The technical theme of this seminar addressed Community Based work with Drug Misusers (a number of seminars address other issues identified by the member countries). Drug misuse is a significant concern within the ASEAN region, just as in Europe. It is also a major factor in the large number of people held in custody in the region. The conference heard from each of the ASEAN member countries, including approaches to involving communities. In Thailand, for example, persons re-entering the community may be linked for a significant period of time with a community volunteer. In Japan, the number of Volunteer Probation Officers is similar to persons supervised in the community. And in Singapore (where the Yellow Ribbon Campaign, although not presented directly at this seminar, provides a striking example of a country-wide approach to engaging communities in the support of reintegration), work with young drug misusing offenders may include the Good Lives Model. External contributions, including from the author, addressed Asian and European policy and practice experiences including diversionary approaches such as dissuasion commissions, non-custodial sentencing options, and approaches to community treatment. Custodial approaches to support reintegration were also discussed including the regime principle of “normalisation”, the delivery of drug free environments, and the distinct approaches of therapeutic communities. Themes common to most countries, and indeed regions, included the development of clear justice and health responsibilities, community participation, and the significance of political and public attitudes in reducing the mass use of prison.

The second event, the final conference of the Excellence in Training on Rehabilitation in Africa (ExTRA) project, led by Penal Reform International, took place in June in the Ugandan capital Kampala. The ExTRA project has tested ways to increase the effectiveness of Community Service Orders as an alternative to imprisonment in Kenya, Tanzania and Uganda, countries where (as the project will report) the prison systems are characterised by severe overcrowding. Objectives were to increase the number of orders made by courts, raise levels of compliance with the orders carried out to completion by offenders, and improve public understanding of and confidence in community service orders. Open days and direct interventions with stakeholders facilitated public engagement and positive attitude change. An explicit purpose of disrupting the poverty-prison cycle and a holistic approach, including opportunities to improve livelihoods through “empowerment” projects, are especially noteworthy and the project as a whole has placed great emphasis on learning, in terms of what works and justice project implementation regionally. The soon to be published final report is keenly awaited!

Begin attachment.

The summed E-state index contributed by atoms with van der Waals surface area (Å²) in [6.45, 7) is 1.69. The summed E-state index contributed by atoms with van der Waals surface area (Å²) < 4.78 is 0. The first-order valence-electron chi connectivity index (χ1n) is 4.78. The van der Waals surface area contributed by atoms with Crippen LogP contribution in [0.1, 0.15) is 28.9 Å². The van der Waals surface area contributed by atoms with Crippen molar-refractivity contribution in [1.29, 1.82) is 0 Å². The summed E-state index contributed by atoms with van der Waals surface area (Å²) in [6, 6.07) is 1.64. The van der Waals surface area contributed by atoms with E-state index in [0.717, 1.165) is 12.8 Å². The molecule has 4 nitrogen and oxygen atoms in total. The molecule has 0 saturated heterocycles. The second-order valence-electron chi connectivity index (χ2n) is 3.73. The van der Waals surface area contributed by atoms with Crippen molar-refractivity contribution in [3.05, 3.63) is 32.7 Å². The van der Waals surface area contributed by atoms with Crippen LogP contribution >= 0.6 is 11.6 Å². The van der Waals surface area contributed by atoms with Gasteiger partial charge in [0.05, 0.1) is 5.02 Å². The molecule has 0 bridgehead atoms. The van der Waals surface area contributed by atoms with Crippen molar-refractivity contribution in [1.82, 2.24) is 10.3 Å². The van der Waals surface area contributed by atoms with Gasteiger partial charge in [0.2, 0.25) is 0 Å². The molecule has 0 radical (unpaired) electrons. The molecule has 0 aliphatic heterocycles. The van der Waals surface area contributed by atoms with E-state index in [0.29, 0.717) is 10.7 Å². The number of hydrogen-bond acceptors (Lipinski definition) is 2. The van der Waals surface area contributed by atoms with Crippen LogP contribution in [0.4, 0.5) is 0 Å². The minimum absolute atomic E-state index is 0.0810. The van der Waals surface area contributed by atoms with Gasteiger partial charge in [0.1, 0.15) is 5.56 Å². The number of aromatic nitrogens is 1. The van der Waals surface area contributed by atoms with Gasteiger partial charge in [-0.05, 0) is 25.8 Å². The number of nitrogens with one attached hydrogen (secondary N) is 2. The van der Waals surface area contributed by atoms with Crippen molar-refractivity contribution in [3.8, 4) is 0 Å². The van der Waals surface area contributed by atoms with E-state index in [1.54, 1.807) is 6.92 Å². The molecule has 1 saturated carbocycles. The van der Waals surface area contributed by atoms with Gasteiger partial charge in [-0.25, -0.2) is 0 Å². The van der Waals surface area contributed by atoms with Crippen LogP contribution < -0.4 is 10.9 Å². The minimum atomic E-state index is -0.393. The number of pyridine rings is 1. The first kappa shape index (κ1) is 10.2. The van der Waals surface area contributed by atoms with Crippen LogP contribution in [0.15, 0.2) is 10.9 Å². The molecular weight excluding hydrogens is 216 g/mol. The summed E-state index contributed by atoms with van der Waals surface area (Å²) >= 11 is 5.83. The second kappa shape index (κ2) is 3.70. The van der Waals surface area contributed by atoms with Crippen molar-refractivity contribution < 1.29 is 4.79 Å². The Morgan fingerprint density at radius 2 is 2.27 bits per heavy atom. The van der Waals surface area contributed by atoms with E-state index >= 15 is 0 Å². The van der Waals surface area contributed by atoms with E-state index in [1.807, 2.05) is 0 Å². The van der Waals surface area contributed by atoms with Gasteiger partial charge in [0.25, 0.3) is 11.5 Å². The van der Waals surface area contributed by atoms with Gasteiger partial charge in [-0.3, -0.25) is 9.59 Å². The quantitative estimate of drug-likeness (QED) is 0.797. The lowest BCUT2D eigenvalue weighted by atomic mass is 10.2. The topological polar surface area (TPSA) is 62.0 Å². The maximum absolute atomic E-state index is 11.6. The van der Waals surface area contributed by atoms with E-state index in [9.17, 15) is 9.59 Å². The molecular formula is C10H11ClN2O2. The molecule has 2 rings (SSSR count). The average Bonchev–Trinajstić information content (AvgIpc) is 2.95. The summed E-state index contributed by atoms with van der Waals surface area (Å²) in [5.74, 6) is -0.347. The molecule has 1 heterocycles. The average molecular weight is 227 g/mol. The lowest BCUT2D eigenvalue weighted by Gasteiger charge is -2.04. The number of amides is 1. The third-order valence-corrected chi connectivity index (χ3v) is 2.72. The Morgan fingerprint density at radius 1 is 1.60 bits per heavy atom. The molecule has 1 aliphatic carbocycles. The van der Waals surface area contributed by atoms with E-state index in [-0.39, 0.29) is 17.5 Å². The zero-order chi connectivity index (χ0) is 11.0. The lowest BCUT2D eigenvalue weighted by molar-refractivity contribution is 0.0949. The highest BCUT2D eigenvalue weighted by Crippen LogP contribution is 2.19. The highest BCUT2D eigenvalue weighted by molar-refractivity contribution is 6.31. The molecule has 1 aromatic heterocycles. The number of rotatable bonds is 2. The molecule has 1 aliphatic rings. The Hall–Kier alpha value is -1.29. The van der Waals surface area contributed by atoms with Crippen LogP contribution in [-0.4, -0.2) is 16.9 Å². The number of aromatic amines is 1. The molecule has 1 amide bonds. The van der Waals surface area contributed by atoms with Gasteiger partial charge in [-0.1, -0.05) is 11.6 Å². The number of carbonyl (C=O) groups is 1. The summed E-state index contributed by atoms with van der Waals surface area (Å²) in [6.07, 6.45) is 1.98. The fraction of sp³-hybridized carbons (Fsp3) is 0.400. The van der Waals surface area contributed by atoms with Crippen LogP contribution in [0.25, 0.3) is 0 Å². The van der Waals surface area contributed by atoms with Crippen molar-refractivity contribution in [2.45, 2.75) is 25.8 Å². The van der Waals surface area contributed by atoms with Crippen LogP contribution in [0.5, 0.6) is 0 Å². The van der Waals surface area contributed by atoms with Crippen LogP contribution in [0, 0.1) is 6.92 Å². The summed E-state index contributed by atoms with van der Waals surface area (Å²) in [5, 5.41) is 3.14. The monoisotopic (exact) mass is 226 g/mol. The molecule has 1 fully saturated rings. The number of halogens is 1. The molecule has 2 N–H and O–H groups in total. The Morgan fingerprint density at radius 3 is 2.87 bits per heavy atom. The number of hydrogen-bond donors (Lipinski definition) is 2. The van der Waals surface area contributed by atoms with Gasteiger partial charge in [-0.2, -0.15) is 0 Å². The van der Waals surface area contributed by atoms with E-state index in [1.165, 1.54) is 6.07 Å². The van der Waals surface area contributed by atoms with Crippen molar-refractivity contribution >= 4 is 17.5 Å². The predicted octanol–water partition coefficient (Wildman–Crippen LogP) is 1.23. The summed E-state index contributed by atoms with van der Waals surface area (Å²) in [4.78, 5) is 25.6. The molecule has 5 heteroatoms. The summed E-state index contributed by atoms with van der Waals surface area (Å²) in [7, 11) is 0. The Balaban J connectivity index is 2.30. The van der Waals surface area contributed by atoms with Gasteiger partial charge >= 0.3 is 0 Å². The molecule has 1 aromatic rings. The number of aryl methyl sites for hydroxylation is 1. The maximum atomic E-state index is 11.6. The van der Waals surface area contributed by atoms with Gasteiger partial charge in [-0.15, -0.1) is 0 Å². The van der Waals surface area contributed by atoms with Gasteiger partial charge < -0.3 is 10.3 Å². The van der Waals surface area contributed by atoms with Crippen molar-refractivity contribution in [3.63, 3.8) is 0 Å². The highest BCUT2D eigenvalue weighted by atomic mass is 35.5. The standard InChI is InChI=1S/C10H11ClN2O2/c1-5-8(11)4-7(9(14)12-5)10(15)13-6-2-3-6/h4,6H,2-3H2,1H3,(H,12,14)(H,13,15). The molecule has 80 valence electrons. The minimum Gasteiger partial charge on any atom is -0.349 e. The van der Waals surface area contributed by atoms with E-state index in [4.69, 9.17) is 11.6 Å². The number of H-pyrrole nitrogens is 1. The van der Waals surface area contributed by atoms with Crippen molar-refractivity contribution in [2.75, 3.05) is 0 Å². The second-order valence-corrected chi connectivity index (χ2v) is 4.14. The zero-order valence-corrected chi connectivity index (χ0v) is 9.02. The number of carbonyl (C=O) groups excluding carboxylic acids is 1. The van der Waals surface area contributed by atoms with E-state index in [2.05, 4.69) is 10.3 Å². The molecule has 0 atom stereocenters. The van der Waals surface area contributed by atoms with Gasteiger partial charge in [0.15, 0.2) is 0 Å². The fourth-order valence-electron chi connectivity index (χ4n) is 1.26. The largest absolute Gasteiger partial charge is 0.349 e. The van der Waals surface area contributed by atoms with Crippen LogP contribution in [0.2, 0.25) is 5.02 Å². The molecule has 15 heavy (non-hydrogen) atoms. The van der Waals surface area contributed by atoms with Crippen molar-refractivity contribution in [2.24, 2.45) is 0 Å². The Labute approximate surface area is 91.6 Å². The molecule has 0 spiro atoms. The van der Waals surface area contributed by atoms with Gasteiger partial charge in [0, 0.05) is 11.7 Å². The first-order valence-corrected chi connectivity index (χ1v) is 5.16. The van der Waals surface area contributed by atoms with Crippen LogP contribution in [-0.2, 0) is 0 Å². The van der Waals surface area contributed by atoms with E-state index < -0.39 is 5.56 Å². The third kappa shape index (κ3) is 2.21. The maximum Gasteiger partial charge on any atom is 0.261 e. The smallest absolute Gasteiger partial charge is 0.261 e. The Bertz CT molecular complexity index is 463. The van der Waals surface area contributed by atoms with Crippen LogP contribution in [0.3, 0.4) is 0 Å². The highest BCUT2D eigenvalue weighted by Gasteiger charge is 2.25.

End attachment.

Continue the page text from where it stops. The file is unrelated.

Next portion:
The June event concluded with a session on developing a probation network centred in the East Africa region – The African Probation and Community Service Network. The network is already attracting interest from countries beyond the immediate region.

That both events concluded with sessions designed to strengthen regional cooperation through the creation of probation networks is of course very much welcomed by the CEP. The CEP is able to contribute from its many years of experience and has willingly offered to share its experience of formalising international membership, and of facilitating knowledge exchange and development through methods such as its website, newsletter, projects, events, and work to raise the profile of probation.

It goes without saying that the CEP looks forward keenly to learning from and with new networks, and eagerly anticipates the Third World Congress in Japan!

For more information on the 3rd World Congress on Probation in Japan, please visit the website.